The Standard Speaker: Containing Exercises in Prose and Poetry for Declamation in Schools, Academies, Lyceums, Colleges: Newly Translated Or Compiled from Celebrated Orators, Authors and Popular Debaters, Ancient and Modern. A Treatise on Oratory and Elocution. Notes Explanatory and Biographical
C. DeSilver & Sons, 1852 - 558 Seiten
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Adrastus American arms army Athens battle blessings blood Born brave breath Brutus Cæsar Catiline cause civil Cleon Constitution countrymen courage Crown Ctesiphon death Decemvir Demosthenes died earth Ebenezer Elliot elocution eloquence enemy England eternal Europe eyes fathers fear feel fight forever France freedom Gentlemen give glorious glory Government Greece hand hath heart Heaven Henry Grattan honor hope House human Ireland justice King labor land liberty live Livy look Lord Lucanian mind Mirabeau moral Nation nature never night noble o'er oppression orator Original Translation ourselves Parliament Patricians patriotism peace political principles religion Republic Revolution Roman Rome ruin sacred sentiment slaves soul sound Spain Sparta Spartacus speak speech spirit stand sword tell thee things thou thought tion triumph truth tyrant Union universal suffrage utterance victory virtue voice Warren Hastings words
Seite 443 - And there lay the rider distorted and pale, "With the dew on his brow, and the rust on his mail ; And the tents were all silent, the banners alone, The lances unlifted, the trumpet unblown.
Seite 148 - When Freedom, from her mountain height, Unfurled her standard to the air, She tore the azure robe of night, And set the stars of glory there; She mingled with its gorgeous dyes The milky baldric of the skies, And striped its pure, celestial white With streakings of the morning light; Then, from his mansion in the sun, She called her eagle bearer down, And gave into his mighty hand, The symbol of her chosen land.
Seite 129 - I am no orator, as Brutus is; But, as you know me all, a plain blunt man, That love my friend; and that they know full well That gave me public leave to speak of him: For I have neither wit, nor words, nor worth, Action, nor utterance, nor the power of speech, To stir men's blood: I only speak right on; I tell you that which you yourselves do know; Show you sweet Caesar's wounds, poor poor dumb mouths, And bid them speak for me...
Seite 128 - Caesar might Have stood against the world : now lies he there, And none so poor to do him reverence. 0 masters ! if I were disposed to stir Your hearts and minds to mutiny and rage, 1 should do Brutus wrong, and Cassius wrong, Who, you all know, are honorable men : I will not do them wrong ; I rather choose To wrong the dead, to wrong myself, and you, Than I will wrong such honorable men.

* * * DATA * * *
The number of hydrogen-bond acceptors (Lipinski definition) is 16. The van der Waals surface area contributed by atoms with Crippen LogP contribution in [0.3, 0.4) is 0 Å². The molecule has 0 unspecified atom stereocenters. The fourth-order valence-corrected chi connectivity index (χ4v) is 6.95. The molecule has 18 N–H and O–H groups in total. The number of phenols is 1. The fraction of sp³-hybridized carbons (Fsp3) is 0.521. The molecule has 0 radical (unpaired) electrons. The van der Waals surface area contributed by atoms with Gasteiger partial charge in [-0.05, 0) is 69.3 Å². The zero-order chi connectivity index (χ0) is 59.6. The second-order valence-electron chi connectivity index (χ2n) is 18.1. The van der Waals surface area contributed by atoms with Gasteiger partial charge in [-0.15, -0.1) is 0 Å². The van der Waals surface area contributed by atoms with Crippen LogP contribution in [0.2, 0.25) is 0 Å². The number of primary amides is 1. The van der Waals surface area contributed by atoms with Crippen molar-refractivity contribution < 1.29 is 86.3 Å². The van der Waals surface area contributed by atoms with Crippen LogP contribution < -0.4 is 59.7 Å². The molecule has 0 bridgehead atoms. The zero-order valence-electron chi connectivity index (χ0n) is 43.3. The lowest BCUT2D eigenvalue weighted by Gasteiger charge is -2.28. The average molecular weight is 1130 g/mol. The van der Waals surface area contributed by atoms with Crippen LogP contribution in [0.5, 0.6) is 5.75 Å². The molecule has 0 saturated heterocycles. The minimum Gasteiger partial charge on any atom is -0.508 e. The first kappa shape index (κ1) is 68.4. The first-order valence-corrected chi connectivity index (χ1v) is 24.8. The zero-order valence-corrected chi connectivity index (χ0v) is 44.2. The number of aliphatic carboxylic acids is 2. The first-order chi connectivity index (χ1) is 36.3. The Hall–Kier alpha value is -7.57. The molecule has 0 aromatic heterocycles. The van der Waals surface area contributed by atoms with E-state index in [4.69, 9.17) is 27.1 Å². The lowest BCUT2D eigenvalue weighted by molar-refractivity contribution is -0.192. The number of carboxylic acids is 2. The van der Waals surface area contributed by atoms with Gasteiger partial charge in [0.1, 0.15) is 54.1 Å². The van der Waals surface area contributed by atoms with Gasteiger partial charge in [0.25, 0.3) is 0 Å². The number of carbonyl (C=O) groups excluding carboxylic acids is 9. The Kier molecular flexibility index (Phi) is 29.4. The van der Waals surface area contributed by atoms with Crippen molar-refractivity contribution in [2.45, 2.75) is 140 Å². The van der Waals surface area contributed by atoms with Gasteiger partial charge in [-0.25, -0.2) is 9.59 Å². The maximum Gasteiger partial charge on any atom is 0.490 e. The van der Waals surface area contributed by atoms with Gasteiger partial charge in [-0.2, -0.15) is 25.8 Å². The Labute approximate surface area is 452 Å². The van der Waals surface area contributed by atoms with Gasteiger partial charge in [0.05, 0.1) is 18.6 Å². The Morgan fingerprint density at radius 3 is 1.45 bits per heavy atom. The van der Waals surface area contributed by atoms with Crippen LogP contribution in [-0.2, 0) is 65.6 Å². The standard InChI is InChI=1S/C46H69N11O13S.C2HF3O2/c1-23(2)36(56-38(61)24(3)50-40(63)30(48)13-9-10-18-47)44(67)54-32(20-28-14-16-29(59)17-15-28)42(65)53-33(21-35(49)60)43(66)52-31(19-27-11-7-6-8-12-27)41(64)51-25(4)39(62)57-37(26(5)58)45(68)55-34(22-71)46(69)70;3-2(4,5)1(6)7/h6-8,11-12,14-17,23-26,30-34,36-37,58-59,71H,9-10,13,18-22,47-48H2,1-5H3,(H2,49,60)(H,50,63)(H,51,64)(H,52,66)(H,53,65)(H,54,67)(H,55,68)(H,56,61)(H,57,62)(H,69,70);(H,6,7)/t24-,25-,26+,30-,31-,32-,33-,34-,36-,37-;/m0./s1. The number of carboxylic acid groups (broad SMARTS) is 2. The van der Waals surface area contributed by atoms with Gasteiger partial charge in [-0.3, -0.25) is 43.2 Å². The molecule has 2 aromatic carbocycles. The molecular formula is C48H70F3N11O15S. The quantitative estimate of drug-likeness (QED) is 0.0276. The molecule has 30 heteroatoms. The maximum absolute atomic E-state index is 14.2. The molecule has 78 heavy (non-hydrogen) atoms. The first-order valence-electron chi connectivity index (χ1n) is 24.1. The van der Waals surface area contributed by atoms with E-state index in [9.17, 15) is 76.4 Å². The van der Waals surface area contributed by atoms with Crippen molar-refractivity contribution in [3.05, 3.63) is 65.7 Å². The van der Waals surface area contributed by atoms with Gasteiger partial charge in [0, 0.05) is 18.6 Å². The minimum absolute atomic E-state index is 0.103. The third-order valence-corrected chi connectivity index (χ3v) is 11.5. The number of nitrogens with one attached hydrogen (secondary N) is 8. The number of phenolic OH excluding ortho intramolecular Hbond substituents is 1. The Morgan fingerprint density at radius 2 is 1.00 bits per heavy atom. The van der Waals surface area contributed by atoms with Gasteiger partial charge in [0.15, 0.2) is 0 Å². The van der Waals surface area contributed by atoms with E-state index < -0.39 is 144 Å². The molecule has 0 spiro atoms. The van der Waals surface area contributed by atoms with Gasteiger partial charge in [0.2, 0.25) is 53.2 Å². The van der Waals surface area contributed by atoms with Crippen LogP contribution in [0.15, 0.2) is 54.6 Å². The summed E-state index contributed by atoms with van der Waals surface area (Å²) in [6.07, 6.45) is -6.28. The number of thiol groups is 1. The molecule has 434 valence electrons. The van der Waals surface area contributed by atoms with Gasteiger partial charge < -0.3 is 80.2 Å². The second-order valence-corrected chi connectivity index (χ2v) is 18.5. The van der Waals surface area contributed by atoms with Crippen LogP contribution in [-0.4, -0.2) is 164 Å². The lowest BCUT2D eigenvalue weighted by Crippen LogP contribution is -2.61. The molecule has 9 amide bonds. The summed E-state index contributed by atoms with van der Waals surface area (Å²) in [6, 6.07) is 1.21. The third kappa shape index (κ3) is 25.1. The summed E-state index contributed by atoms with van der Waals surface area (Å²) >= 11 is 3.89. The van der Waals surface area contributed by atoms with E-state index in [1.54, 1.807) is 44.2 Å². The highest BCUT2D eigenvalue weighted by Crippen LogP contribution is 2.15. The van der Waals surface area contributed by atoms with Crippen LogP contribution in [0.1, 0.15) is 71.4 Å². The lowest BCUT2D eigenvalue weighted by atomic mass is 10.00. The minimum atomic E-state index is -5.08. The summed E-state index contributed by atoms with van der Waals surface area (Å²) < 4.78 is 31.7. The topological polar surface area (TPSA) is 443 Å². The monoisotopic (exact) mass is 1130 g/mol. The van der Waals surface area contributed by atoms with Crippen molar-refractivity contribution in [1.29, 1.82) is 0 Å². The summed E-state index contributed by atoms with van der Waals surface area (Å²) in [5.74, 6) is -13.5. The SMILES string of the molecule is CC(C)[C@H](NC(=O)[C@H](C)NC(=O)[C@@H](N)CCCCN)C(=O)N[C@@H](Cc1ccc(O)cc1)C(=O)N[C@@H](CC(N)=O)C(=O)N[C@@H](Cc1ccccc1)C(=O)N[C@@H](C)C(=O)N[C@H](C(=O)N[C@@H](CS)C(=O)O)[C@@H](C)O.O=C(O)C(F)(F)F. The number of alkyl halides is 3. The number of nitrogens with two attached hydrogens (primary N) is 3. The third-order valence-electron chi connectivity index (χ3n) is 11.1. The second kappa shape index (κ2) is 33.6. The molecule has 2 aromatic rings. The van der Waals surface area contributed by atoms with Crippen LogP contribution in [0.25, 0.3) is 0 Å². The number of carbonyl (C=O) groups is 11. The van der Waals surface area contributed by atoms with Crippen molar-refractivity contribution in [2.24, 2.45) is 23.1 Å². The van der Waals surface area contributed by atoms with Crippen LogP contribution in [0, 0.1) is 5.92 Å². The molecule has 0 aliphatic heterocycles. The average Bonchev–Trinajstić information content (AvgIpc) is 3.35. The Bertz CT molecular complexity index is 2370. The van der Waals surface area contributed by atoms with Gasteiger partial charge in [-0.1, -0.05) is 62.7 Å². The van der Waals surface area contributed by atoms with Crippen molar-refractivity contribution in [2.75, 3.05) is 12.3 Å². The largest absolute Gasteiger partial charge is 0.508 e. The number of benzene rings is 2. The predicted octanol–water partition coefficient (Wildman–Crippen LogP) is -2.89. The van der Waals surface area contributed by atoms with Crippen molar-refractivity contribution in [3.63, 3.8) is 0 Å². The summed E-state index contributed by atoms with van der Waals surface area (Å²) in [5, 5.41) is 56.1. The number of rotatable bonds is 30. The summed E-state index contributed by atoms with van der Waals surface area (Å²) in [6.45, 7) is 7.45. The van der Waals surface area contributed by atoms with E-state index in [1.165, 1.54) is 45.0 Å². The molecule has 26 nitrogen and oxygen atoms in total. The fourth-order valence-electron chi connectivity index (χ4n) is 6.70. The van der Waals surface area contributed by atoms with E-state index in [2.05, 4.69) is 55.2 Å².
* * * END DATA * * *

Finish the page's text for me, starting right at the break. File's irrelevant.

Seite 339 - Liberty first, and Union afterwards, — but everywhere, spread all over in characters of living light, blazing on all. its ample folds, as they float over the sea and over the land, and in every wind under the whole heavens, that other sentiment, dear to every true American heart, — Liberty and Union, now and forever, one and inseparable.
Seite 415 - LOCHINVAR. LADY HERON'S SONG. 12. O, young Lochinvar is come out of the west, Through all the wide Border his steed was the best, And save his good broad-sword he weapons had none ; He rode all unarmed, and he rode all alone. So faithful in love, and so dauntless in war, There never was knight like the young Lochinvar.
Seite 287 - I have lived, sir, a long time, and the longer I live the more convincing proofs I see of this truth, that God governs in the affairs of men. And if a sparrow cannot fall to the ground without His notice, is it probable that an empire can rise without His aid ? We have been assured, 'sir, in the sacred writings, that, 'except the Lord build the house, they labor in vain that build it.
Seite 298 - If there be any among us who would wish to dissolve this Union, or to change its republican form, let them stand undisturbed as monuments of the safety with which error of opinion may be tolerated, where reason is left free to combat it.
Seite 449 - And though sometimes, each dreary pause between, Dejected Pity, at his side, Her soul-subduing voice applied, Yet still he kept his wild unaltered mien, While each strained ball of sight seemed bursting from his head.
Seite 157 - Come in consumption's ghastly form, The earthquake shock, the ocean storm; Come when the heart beats high and warm With banquet song, and dance, and wine: And thou art terrible — the tear, The groan, the knell, the pall, the bier, And all we know, or dream, or fear Of agony are thine.